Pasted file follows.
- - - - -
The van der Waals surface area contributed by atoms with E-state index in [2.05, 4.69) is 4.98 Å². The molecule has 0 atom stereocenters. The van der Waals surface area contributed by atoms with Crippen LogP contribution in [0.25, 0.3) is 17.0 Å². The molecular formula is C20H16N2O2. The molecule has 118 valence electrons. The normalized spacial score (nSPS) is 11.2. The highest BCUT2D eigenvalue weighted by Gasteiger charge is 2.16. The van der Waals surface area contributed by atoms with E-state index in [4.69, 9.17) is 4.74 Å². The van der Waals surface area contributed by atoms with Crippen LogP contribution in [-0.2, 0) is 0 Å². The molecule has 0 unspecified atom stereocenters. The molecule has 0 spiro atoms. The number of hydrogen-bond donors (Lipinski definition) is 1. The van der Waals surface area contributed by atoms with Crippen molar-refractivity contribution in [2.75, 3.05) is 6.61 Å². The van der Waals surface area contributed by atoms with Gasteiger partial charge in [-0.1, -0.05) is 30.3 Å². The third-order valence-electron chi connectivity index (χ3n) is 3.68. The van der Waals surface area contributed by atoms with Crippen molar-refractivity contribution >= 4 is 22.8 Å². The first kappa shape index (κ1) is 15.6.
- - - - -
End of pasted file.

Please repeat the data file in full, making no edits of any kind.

The van der Waals surface area contributed by atoms with E-state index in [2.05, 4.69) is 4.98 Å². The molecule has 0 atom stereocenters. The van der Waals surface area contributed by atoms with Crippen LogP contribution in [0.25, 0.3) is 17.0 Å². The molecular formula is C20H16N2O2. The molecule has 118 valence electrons. The normalized spacial score (nSPS) is 11.2. The highest BCUT2D eigenvalue weighted by Gasteiger charge is 2.16. The van der Waals surface area contributed by atoms with E-state index in [4.69, 9.17) is 4.74 Å². The van der Waals surface area contributed by atoms with Crippen LogP contribution in [-0.2, 0) is 0 Å². The molecule has 0 unspecified atom stereocenters. The molecule has 0 spiro atoms. The number of hydrogen-bond donors (Lipinski definition) is 1. The van der Waals surface area contributed by atoms with Crippen molar-refractivity contribution in [2.75, 3.05) is 6.61 Å². The van der Waals surface area contributed by atoms with Gasteiger partial charge in [-0.1, -0.05) is 30.3 Å². The third-order valence-electron chi connectivity index (χ3n) is 3.68. The van der Waals surface area contributed by atoms with Crippen molar-refractivity contribution >= 4 is 22.8 Å². The first kappa shape index (κ1) is 15.6.